13. The problem with this model is not restricted to temporality, but also sexual and racial difference. There is of course a superficial seductiveness to Bhabha's use of this linguistic metaphor for those who experience the yoke of domination most acutely. If the structure is immutable, but its apex occupied by the Western, male, white colonial subject, oppression would be overcome simply by a discursively disabling/displanting it. However, whilst Bhabha castigates Western theoretical dabbling with difference for its own institutional purposes, within a "certain cultural space . . . a form of theoretical knowledge that deconstructs the epistemological 'edge' of the West" (Bhabha 1994: 31). What does Bhabha's own strategy achieve? The epistemological structure remains, merely suffering a change of overseer. The structure that produces and inscribes difference would simply produce another abjected other, whereas the challenge of a progressive criticism should be to tackle the process of abjection itself. There is within this model no place for flexible subjectivities, no place for the hybridity that Bhabha claims. Only permanent differences and deferral as each new dominating alignment is displaced in turn, which is the only movement guaranteed by such a conceptual structure imposed over experiential space. This is to miss a lesson expounded by Michel Foucault: that the overthrow of a power apparatus leaving its disciplinary mechanisms intact, fails in its revolutionary intent (Foucault 1980).

  14. This brings us to the 'supplement':

    What takes (the) place, in Derrida's supplementary sense, is the disembodied evil eye the subaltern instance, that wreaks its revenge by circulating, without being seen. It across the boundaries of master and slave; it opens up a space in-between . . . the Southern Hemisphere of slavery and the Northern Hemisphere of diaspora and migration, which then become uncannily doubled in the fantasmic scenario of the political unconscious. (Bhabha 1994: 55)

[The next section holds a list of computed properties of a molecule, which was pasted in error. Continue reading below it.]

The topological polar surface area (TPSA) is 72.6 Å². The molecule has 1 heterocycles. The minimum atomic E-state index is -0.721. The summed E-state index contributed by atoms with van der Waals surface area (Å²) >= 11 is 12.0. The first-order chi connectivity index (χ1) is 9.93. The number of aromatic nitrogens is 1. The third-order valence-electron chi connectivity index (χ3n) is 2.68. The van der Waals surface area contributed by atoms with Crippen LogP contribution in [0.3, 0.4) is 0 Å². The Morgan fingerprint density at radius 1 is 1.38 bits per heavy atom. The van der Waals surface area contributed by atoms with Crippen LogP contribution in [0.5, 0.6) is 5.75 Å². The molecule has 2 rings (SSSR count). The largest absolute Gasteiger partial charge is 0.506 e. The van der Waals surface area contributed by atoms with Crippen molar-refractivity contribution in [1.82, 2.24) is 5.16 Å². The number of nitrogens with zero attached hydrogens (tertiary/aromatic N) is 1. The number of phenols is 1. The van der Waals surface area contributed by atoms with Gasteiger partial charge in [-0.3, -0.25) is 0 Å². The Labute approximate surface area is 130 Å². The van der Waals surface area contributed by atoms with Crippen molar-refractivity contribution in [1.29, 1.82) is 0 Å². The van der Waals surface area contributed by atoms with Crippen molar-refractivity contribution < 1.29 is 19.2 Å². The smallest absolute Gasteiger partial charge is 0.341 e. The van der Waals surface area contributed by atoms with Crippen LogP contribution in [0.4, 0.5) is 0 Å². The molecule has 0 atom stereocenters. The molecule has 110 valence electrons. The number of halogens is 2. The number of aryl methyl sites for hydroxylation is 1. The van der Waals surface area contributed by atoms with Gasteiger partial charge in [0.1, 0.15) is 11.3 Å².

15. Again we can see here the insistence on deferred meaning represented by another expression that implies movement--circulation--without temporal progress. An absent, emptied history. Bhabha writes elsewhere that his deployment of such temporalised metaphors implies a "passage" that disrupts the linear history of Western hegemony in a form of "postcolonial time-lag" (Bhabha 1994: 253). He quite rightly attacks the Enlightenment notion of progess, recognising its complicity with colonialism. Thence the 'time-lag' reminds 'Western history' of its own discontinuous anterior of colonial aggression. This is all very well, but 'progress' and 'history' are not synonymous terms. That is what Western ideologies present as 'truth'. In a surprising way Bhabha seems to accept this ideological formulation--that progress is Western history--and bases his own critique on an oppositional anti-history. The concept of history itself must be undone rather than "the myth of progress" that colonialism conjoined with it. What this leaves for the postcolonial subject, is an enunciatory position which volunteers the self-effacement of historical specificity--"circulating without being seen." As with the "structure of difference" this leaves the Western discursive field--progress/history--intact. All that seems to be achieved is the evacuation/abandonment of the postcolonial subject/theorist from that structure into an indeterminate space 'in-between.' What Bhabha might call after Fanon a "zone of occult instability" (Fanon 1967: 182-3). Yet this is not a place of dwelling, it seems, but rather one of self-exile.